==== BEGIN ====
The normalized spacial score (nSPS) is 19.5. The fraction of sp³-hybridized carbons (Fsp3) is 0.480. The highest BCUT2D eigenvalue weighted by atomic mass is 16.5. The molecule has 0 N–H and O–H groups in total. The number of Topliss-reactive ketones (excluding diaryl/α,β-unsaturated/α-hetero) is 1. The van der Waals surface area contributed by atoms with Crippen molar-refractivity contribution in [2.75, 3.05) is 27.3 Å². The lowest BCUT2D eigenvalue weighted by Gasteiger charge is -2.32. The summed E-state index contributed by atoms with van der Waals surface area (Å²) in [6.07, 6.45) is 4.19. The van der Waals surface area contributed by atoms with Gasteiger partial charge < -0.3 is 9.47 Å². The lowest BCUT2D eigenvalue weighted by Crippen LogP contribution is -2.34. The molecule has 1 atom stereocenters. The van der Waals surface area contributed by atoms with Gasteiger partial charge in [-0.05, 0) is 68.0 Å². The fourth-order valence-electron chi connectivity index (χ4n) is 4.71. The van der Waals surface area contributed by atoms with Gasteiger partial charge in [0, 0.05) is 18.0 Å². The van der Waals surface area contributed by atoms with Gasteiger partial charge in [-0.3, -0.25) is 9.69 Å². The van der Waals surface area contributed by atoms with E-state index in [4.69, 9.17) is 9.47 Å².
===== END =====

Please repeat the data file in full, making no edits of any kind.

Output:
The normalized spacial score (nSPS) is 19.5. The fraction of sp³-hybridized carbons (Fsp3) is 0.480. The highest BCUT2D eigenvalue weighted by atomic mass is 16.5. The molecule has 0 N–H and O–H groups in total. The number of Topliss-reactive ketones (excluding diaryl/α,β-unsaturated/α-hetero) is 1. The van der Waals surface area contributed by atoms with Crippen molar-refractivity contribution in [2.75, 3.05) is 27.3 Å². The lowest BCUT2D eigenvalue weighted by Gasteiger charge is -2.32. The summed E-state index contributed by atoms with van der Waals surface area (Å²) in [6.07, 6.45) is 4.19. The van der Waals surface area contributed by atoms with Gasteiger partial charge < -0.3 is 9.47 Å². The lowest BCUT2D eigenvalue weighted by Crippen LogP contribution is -2.34. The molecule has 1 atom stereocenters. The van der Waals surface area contributed by atoms with Gasteiger partial charge in [-0.05, 0) is 68.0 Å². The fourth-order valence-electron chi connectivity index (χ4n) is 4.71. The van der Waals surface area contributed by atoms with Gasteiger partial charge in [0, 0.05) is 18.0 Å². The van der Waals surface area contributed by atoms with Gasteiger partial charge in [-0.3, -0.25) is 9.69 Å². The van der Waals surface area contributed by atoms with E-state index in [4.69, 9.17) is 9.47 Å².